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Embryonic Stem Cells/Induced Pluripotent Stem Cells
Article first published online: 27 NOV 2012
Copyright © 2012 AlphaMed Press
Volume 30, Issue 12, pages 2657–2671, December 2012
How to Cite
Cusulin, C., Monni, E., Ahlenius, H., Wood, J., Brune, J. C., Lindvall, O. and Kokaia, Z. (2012), Embryonic Stem Cell-Derived Neural Stem Cells Fuse with Microglia and Mature Neurons. STEM CELLS, 30: 2657–2671. doi: 10.1002/stem.1227
Author contributions: C.C. and E.M.: conception and design, collection and assembly of data, data analysis and interpretation, and manuscript writing, H.A., J.W., and J.C.B.: collection and assembly of data and data analysis and interpretation; O.L. and Z.K.: conception and design, financial support, data analysis and interpretation, and manuscript writing. C.C. and E.M. contributed equally to this article.
Disclosure of potential conflicts of interest is found at the end of this article.
First published online in STEM CELLSEXPRESS November 7, 2012.
- Issue published online: 27 NOV 2012
- Article first published online: 27 NOV 2012
- Accepted manuscript online: 7 SEP 2012 01:05PM EST
- Manuscript Accepted: 10 AUG 2012
- Manuscript Received: 22 FEB 2012
- Swedish Research Council, European Union projects StemStroke. Grant Number: (037526)
- TargetBraIn. Grant Number: (279017)
- AFA Foundation, and Swedish Government Initiative for Strategic Research Areas (StemTherapy)
Additional Supporting Information may be found in the online version of this article.
|sc-12-0183_sm_SupplFigure1.pdf||187K||Figure S1. Fused NS/microglia cells maintain proliferative activity. (A−C) Live cell image of proliferating GFP+/RFP+ fused NS/microglia cells. Virtually all cells express GFP+ and RFP+. (D−G) After co−culture of microglia and NS cells and subsequent sorting, fused GFP+/RFP+ cells continue to proliferate, as demonstrated by staining for phosphohistone−3 (p−H3). Similarly, fused cells in co−culture of rat primary microglia and mouse ES cell−derived NS cells express Ki67 (H−K). Some double−positive fused cells (L−S) exhibit two distinct nuclei as visualized by nuclear stain (N and R). Scale bars: AC= 50 μm; D−O=15 μm; P−S =10μm.|
|sc-12-0183_sm_SupplFigure2.tif||2572K||Figure S2. Sorted RFP−only, presumed microglia cells do not differentiate to neurons. After co−culturing RFP+ microglia and GFP+ NS for 3 days and sorting cells that were RFP+ only, prospectively all microglia cells, do not express MAP2 when exposed to neuronal differentiation protocol. Scale bar=20μm|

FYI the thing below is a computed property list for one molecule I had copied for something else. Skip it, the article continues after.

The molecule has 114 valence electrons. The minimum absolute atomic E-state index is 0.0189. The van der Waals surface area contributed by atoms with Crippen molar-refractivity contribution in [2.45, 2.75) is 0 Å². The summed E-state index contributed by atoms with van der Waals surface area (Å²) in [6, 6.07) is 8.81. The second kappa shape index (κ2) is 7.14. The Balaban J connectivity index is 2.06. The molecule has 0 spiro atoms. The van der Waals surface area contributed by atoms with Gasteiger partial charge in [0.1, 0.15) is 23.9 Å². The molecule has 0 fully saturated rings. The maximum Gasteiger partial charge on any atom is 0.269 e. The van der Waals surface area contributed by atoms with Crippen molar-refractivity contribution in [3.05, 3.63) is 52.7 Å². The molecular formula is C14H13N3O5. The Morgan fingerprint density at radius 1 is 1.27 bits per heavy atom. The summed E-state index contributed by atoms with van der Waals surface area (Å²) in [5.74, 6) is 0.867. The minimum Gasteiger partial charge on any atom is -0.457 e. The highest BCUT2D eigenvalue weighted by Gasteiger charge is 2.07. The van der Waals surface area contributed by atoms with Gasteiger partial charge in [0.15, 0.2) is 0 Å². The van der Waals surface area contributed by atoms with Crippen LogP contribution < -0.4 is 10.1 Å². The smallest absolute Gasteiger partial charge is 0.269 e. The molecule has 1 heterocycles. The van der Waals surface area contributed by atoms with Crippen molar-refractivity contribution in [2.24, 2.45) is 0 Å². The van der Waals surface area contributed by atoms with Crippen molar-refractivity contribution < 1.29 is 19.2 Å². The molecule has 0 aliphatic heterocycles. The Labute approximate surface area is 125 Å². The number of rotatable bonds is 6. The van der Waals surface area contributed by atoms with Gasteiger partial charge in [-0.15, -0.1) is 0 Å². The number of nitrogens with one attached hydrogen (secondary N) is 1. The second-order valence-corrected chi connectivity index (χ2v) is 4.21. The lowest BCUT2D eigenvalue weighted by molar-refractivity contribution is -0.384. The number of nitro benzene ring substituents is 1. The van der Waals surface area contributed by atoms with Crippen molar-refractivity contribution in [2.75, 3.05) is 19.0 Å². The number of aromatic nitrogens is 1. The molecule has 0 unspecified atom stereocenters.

|sc-12-0183_sm_SupplFigure3.pdf||166K||Figure S3. NS cells and fused cells exhibit similar electrophysiological characteristics. (A) Representative trace of an ‘overshoot’ action potential generated by NS cells (held at ∼ −75 mV) in response to a 180 pA depolarizing current step (top). Below, representative trace of an inward current induced by a voltage−step from −90 mV to −10 mV. (B) Representative traces of an ‘overshoot’ action potential and inward current observed in fused cells using the protocol described. (C−F) A fused recorded cell filled with biocytin and subsequently stained for GFP, RFP and Hoechst. Scale bar=20μm.|
|sc-12-0183_sm_SupplFigure4.pdf||70K||Figure S4. Fused NS/microglia cells display functional properties of microglia. (A) Quantitative PCR shows that activation in culture of fused cells by LPS leads to almost 2−fold increased expression of iNOS and TNF and that IL−4/IL−13 induce 8− and 53−fold increase of CD206 and arginase, respectively. (B) Similar responses are detected in non−fused microglia but levels of expression are much higher.|
|sc-12-0183_sm_SupplFigure5.pdf||212K||Figure S5. Microglia and NS cells exhibit membrane molecules required for PS−dependent fusion. (A−C) Proliferating living NS cells expose PS without any sign of apoptosis. AnnexinV binds only to PS located in the outer leaflet of the membrane. (E−F) Microglia express CD36, the scavenger receptor which is involved in macrophage fusion.|
|sc-12-0183_sm_SupplFigure6.pdf||129K||Figure S6. Fused NS/microglia cells fuse with mouse cortical cells. (A) Bivariate pseudocolor plot of a co−culture of CellVue+ mouse primary cortical culture and fused GFP+ NS cells and RFP+ microglia cells. The gate represents the population of triple−positive cells (CellVue+ GFP+ and RFP+) which has been sorted. (B) FACS plot of fused GFP+/RFP+/CellVue+ cells. (C) Purity reanalysis of sorted triple−positive cells. At least 100 cells were recorded, showing that 91.1% of all cells were GFP+/RFP+ and 97.1% of them were also positive for CellVue (D). (E−H) Triple−positive cells after replating and culture in neuronal differentiation medium. At 7 days, cells express the neuronal marker MAP2.|
|sc-12-0183_sm_SupplFigure7.pdf||69K||Figure S7. Microglia and fused NS/microglia cells do not fuse with cells of human origin. (A−H) Human fetal cortex−derived NS cells (B) or human iPS cell−derived lt−NES cells (F) do not fuse with co−cultured microglia (A and E). (I−L) Confocal images of human primary cortical cells, immunopositive for the human cytoplasmic marker SC121 (I), co−cultured with GFP+/RFP+ fused NS/microglia cells (I and J). Fusion between fused cells and primary cortical cells has not been observed. Scale bars: D, H=20 μm, L=20μm.|
|sc-12-0183_sm_SupplFigure8.pdf||145K||Figure S8. Three−dimensional reconstruction reveals presence of two nuclei inside soma of some fused cells. (A−D) Pyramidal neuron indicated by arrow bears two nuclei, as demonstrated by the 3D reconstruction in (E) Every column represents a different plane used for bi−dimensional representation of the cell. Bottom row indicates the angle (plane) of observation of confocal images in corresponding column. The two nuclei are circled in white. Scale bar D=50μm, E=10μm.|
|sc-12-0183_sm_SupplTable1.pdf||55K||Supplemetary Table 1|
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